Pathos And Logos In Martin Luther King's I Have A Dream Speech

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Depending on the audience and occasion, Martin Luther King Jr. uses different types of persuasive appeal in his writing. Sometimes he appeals to logic. This is called logos. Sometimes he appeals to the emotions. This is called pathos. In the next few paragraphs, I shall explain about pathos and logos, where and when he used them.

In the I Have A Dream speech, King is speaking to the people gathered in front of the Lincoln Memorial. The occasion? He wants to speak to the people, to appeal to them. He tells the people that the Emancipation Proclamation and The Constitution guarantees their rights as citizens and that not allowing them to vote or go specific places is illegal. This is an example of logos as King is appealing to logic. It could
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King says that while he is in jail for breaking the law, he is in there for breaking an unjust law, one that goes against the Constitution. This is yet another example of logos in King's work. King also states, and I quote, “when you are humiliated day in and day out by nagging signs reading “white” and “colored,” when your first name becomes “nigger” and your middle name becomes “boy” (however old you are) and your last name becomes “John,” and when your wife and mother are never given the respected title “Mrs.”; when you are harried by day and haunted by night by the fact that you are a Negro, living constantly at tiptoe stance, never quite knowing what to expect next, and plagued with inner fears and outer resentments; when you are forever fighting a degenerating sense of “nobodiness”.” This is another example of pathos as King wants you to know about how bad you’re treating people.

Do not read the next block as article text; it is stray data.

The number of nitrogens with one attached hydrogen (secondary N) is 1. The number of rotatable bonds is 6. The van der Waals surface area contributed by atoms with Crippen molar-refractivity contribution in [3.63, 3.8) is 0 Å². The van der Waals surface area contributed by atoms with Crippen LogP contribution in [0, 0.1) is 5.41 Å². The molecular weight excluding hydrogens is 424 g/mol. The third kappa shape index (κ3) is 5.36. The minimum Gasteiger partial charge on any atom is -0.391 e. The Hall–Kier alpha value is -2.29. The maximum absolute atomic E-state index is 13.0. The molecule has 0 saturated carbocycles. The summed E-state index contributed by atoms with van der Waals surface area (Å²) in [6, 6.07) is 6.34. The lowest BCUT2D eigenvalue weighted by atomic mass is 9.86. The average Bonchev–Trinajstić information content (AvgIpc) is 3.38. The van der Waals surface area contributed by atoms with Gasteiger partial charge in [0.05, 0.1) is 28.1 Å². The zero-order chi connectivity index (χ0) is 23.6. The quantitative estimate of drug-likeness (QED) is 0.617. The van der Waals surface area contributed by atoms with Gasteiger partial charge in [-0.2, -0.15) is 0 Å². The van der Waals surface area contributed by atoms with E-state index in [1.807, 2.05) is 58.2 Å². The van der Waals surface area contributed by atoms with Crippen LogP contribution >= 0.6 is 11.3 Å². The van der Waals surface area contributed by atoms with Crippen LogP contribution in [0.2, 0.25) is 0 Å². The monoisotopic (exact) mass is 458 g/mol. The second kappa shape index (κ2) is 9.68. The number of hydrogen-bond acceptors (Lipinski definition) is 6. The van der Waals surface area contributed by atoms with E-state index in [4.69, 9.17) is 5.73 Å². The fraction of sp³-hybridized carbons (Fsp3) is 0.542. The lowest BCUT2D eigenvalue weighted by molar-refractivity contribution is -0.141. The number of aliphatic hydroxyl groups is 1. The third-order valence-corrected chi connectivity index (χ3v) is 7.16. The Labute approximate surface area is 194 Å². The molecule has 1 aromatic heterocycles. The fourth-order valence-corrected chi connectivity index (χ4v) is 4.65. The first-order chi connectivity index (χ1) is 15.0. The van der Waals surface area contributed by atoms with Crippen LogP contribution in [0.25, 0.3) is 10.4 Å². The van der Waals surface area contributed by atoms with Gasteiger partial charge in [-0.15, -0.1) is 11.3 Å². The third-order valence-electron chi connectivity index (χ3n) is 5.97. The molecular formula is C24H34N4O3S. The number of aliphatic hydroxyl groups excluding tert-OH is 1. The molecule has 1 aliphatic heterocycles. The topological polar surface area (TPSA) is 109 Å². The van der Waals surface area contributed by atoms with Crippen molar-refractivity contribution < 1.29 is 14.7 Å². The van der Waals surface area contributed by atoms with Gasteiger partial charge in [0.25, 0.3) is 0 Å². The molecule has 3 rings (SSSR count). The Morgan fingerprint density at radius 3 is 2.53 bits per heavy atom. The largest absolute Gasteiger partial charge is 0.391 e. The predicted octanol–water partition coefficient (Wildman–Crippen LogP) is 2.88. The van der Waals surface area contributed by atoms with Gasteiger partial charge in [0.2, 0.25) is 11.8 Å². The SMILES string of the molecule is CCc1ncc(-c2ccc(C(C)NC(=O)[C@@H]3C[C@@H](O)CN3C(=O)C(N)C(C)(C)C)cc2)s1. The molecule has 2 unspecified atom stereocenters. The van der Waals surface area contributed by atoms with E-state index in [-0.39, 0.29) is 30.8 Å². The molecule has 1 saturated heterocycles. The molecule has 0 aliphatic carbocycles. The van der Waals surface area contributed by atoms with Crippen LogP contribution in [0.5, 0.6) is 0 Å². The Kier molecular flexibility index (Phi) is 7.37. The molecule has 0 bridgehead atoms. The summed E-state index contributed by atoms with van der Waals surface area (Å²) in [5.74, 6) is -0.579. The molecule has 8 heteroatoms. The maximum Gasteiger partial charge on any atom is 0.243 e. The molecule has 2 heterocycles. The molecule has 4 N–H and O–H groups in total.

Martin Luther King Jr. used both logos and pathos to appeal to different audiences. He used mainly pathos in the “I Have A Dream” speech because it was meant to be an emotional speech. He used mainly logos in “Letter from Birmingham Jail” because it was towards clergymen so it had to be serious and logical. Conclusively, King tried to fit each piece of literature with the occasion and
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